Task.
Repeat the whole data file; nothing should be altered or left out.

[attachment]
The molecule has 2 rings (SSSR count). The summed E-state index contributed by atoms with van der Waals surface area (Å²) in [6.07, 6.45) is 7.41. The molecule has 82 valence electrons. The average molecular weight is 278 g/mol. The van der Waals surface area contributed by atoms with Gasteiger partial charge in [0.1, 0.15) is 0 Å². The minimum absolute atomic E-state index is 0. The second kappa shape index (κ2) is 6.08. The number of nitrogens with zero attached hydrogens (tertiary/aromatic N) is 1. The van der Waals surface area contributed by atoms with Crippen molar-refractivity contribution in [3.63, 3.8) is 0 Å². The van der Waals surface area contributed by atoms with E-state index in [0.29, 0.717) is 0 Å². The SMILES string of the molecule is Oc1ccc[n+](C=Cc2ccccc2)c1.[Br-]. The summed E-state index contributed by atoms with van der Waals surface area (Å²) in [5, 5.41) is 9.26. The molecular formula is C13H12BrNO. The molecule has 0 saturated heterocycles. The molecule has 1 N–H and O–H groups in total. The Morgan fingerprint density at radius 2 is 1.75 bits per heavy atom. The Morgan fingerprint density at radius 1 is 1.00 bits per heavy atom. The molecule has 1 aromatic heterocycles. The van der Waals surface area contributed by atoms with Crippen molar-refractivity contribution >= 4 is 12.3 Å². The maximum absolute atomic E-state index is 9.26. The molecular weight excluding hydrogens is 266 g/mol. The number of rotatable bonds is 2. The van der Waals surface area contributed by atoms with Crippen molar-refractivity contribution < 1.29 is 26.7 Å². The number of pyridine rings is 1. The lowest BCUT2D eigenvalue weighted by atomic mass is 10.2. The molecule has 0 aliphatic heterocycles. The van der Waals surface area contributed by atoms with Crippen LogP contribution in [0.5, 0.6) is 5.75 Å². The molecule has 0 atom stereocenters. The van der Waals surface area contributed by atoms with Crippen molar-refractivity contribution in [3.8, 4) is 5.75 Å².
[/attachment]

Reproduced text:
The molecule has 2 rings (SSSR count). The summed E-state index contributed by atoms with van der Waals surface area (Å²) in [6.07, 6.45) is 7.41. The molecule has 82 valence electrons. The average molecular weight is 278 g/mol. The van der Waals surface area contributed by atoms with Gasteiger partial charge in [0.1, 0.15) is 0 Å². The minimum absolute atomic E-state index is 0. The second kappa shape index (κ2) is 6.08. The number of nitrogens with zero attached hydrogens (tertiary/aromatic N) is 1. The van der Waals surface area contributed by atoms with Crippen molar-refractivity contribution in [3.63, 3.8) is 0 Å². The van der Waals surface area contributed by atoms with E-state index in [0.29, 0.717) is 0 Å². The SMILES string of the molecule is Oc1ccc[n+](C=Cc2ccccc2)c1.[Br-]. The summed E-state index contributed by atoms with van der Waals surface area (Å²) in [5, 5.41) is 9.26. The molecular formula is C13H12BrNO. The molecule has 0 saturated heterocycles. The molecule has 1 N–H and O–H groups in total. The Morgan fingerprint density at radius 2 is 1.75 bits per heavy atom. The Morgan fingerprint density at radius 1 is 1.00 bits per heavy atom. The molecule has 1 aromatic heterocycles. The van der Waals surface area contributed by atoms with Crippen molar-refractivity contribution >= 4 is 12.3 Å². The maximum absolute atomic E-state index is 9.26. The molecular weight excluding hydrogens is 266 g/mol. The number of rotatable bonds is 2. The van der Waals surface area contributed by atoms with Crippen molar-refractivity contribution < 1.29 is 26.7 Å². The number of pyridine rings is 1. The lowest BCUT2D eigenvalue weighted by atomic mass is 10.2. The molecule has 0 aliphatic heterocycles. The van der Waals surface area contributed by atoms with Crippen LogP contribution in [0.5, 0.6) is 5.75 Å². The molecule has 0 atom stereocenters. The van der Waals surface area contributed by atoms with Crippen molar-refractivity contribution in [3.8, 4) is 5.75 Å².